Say the phrase ‘Great American Novel’ and a crush of worthy titles come to mind – from Herman Melville’s Moby Dick to Mark Twain’s The Adventures of Huckleberry Finn, from Harper Lee’s To Kill a Mockingbird to Toni Morrison’s Beloved. But what about ‘The Great American Painting’? Surely the ability to capture the complex spirit of a nation – the tension between its loftier aspirations and tawdrier flaws – is not limited to works composed of words. Any credible shortlist of canvases deserving of that armchair accolade would have to include Grant Wood’s brace of inscrutable stares, American Gothic (1930), and Edward Hopper’s menacing meditation on urban loneliness, Nighthawks (1942); Georgia O’Keeffe’s patriotic skull-scape Red, White and Blue (1930) – and Michael West’s explosive, epoch-defining study of creative fission, Blinding Light (1947-48).
If that last proposed contender for the ‘Great American Painting’ is drawing a blank on the easel of your mind, you’re not alone. Neither the female artist who painted it (she was born Corinne Michelle West in Chicago, Illinois in 1908) nor the work itself are widely known, even to the most attentive devotees of 20th-Century image-making. But remove West’s Blinding Light – one of the most daring, uncompromising and innovative paintings to emerge in the past century – and the story of modern art in America, with its vigorous search for a fresh new language of boundless expressiveness, would lose one of its most intriguing plot points.
West overlayed marks on an earlier painting, Harlequin, to create Blinding Light (Credit: Gerard Vuilleumier /Hollis Taggart)
On its face, Blinding Light is a discordant wreck of a painting. Dominating its surface is a crime scene of cement greys cut with angry lacerations of red that appear less the product of calculated brushwork than the jagged wounds of a knife fight. Adding to the unsettling sense of aggression that pulses from the work is the still discernible whimper of an almost obliterated underpainting, whose careful geometry of measured lines, calibrated angles and considered colours – convivial blues and greens and yellows – bleeds out incongruously around the edges: the apparent victim of the aesthetic assault.
Hofmann’s notions of the ‘push and pull’ of colour would help shape the emerging movement of Abstract Expressionism – arguably America’s greatest contribution to art history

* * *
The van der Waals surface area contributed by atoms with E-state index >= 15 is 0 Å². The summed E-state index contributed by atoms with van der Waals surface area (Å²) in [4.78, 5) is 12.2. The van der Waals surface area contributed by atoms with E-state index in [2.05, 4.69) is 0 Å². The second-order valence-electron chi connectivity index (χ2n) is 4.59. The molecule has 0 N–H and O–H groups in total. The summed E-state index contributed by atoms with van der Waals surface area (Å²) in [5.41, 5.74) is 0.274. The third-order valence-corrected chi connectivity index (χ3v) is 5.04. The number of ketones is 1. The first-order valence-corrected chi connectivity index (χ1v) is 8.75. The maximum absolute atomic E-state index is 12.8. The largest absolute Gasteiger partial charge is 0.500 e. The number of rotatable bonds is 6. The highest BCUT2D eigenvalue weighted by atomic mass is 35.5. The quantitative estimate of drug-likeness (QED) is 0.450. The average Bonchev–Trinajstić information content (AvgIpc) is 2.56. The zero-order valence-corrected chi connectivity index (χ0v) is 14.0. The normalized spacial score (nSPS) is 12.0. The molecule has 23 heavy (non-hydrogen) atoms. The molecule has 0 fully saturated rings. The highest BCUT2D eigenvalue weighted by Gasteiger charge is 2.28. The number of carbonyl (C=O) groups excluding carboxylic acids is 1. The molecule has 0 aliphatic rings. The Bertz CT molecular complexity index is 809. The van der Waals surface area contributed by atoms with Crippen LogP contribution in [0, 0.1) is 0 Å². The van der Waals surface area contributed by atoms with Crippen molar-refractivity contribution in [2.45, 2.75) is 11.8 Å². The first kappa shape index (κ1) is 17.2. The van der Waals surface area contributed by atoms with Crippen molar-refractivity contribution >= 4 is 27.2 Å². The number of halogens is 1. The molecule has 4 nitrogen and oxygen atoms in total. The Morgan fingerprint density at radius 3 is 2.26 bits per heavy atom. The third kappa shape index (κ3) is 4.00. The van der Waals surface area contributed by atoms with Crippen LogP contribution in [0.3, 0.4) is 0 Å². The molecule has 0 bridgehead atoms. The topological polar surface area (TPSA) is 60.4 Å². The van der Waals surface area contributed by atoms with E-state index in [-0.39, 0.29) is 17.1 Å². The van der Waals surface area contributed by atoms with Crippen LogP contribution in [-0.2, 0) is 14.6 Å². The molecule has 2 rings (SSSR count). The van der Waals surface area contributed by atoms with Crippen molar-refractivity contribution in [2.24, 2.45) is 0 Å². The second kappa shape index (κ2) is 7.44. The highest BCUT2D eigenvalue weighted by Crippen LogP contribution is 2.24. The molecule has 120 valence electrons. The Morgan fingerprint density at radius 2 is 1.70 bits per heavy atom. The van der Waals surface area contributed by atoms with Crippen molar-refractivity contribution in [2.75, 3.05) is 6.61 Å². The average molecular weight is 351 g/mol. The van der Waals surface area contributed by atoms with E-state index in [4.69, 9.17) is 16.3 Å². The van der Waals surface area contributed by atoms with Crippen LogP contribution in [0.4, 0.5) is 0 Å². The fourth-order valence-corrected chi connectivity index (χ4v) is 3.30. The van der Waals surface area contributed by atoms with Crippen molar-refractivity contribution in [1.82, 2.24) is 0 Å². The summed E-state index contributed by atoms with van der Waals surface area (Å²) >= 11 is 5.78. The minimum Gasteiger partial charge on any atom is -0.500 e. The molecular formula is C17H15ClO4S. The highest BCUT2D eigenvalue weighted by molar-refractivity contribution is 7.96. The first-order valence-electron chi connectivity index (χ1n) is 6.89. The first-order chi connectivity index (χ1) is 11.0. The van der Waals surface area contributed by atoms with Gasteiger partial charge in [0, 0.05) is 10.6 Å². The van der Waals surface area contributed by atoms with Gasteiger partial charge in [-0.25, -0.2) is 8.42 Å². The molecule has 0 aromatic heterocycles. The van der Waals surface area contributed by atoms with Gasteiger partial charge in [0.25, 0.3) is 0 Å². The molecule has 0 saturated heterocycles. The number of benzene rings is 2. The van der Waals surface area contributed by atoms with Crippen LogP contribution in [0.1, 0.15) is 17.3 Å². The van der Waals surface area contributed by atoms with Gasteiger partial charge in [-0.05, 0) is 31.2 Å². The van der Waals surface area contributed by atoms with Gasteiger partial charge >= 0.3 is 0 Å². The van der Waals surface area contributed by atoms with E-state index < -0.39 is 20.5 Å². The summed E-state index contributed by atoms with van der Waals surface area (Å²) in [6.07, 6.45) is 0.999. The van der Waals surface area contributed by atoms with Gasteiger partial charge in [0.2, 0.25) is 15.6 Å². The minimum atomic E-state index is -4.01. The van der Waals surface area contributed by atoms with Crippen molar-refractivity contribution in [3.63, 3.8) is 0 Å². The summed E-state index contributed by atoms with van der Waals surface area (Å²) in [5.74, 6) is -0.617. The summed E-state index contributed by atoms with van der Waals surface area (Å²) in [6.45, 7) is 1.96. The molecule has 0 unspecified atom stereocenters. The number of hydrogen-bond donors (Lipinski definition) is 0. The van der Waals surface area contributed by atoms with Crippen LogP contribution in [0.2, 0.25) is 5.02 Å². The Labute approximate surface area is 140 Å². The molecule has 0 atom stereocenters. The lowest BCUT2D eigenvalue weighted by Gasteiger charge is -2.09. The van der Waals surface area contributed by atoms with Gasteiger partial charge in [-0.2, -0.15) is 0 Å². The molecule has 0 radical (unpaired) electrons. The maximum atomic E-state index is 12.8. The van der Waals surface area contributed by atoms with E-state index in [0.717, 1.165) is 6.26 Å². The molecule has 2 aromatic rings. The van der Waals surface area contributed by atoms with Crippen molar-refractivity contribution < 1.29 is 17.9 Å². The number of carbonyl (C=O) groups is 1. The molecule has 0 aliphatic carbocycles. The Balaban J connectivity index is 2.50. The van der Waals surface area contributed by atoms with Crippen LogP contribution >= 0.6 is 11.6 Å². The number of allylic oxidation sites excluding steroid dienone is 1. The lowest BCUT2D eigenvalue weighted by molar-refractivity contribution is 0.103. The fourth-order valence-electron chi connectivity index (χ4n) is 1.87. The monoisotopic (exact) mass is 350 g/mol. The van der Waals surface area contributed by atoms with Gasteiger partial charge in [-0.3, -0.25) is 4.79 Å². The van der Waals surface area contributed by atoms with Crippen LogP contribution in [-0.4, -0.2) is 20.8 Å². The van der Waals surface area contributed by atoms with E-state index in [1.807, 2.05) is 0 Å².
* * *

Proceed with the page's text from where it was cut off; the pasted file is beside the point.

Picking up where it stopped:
To understand the significance of this chaotic painting, it is necessary to retrace its inception and the remarkable journey of the extraordinary female artist who created it. After stints studying music and art as a teenager in Cincinnati, Ohio, West moved to New York in her early 20s. She soon found herself studying painting with the influential German-US artist Hans Hofmann, the legendary guru of 20th-Century avant-garde art whose notions of the ‘push and pull’ of colour would help shape the emerging movement of Abstract Expressionism – arguably the US’s greatest contribution to art history. Hofmann’s ideas about the nature of colour and light in painting (he once said that his ‘aim in painting is to create pulsating, luminous, and open surfaces that emanate a mystic light’) would leave a lasting impression on West’s imagination. His intensity as an instructor, however, and the hero-worship it elicited from his enraptured disciples, was off-putting to West, who later said she wasn’t interested in joining a ‘cult’.
To flourish, she knew she needed space, and abandoned Hofmann’s classes after six months. Her fierce independence, and her inclination to withdraw from relationships that threatened to consume her energies and imagination, would become defining features of her life and development, and may or may not have contributed to the obscurity in which her legacy languished long before her death in 1991. When a mutual acquaintance proposed introducing West to the Armenian-born artist Arshile Gorky, whose edgy experimentation with amorphous form and unconventional painterly technique (he used to take his canvases into the bath with him to scrub their surfaces down with a loofah) would help define American abstraction, West refused. After her experience with Hofmann, she promised herself “no more geniuses”.
Arshile Gorky has been praised as one of the most influential 20th-Century painters in the US – but West (pictured: Nihilism, 1949) has largely been overlooked
West and Gorky would eventually meet in 1935, and embark on a relationship whose precise nature remains more than a little misty. His half a dozen rebuffed proposals of marriage implies a fraught intimacy that rivals the complicated magnetism of William Butler Yeats and Maud Gonne – a frustrated energy that found itself redirected into the making of great art. The years of their closeness, which extended to the end of the decade, would see a remarkable transformation in both artists. Gorky’s full metamorphosis – from clumsy plagiarist of cubist strategies in the early 1930s, to an agile dabbler in Surrealism by the middle of the decade, to a fully-fledged innovator of lyrical abstraction – would finally reveal itself.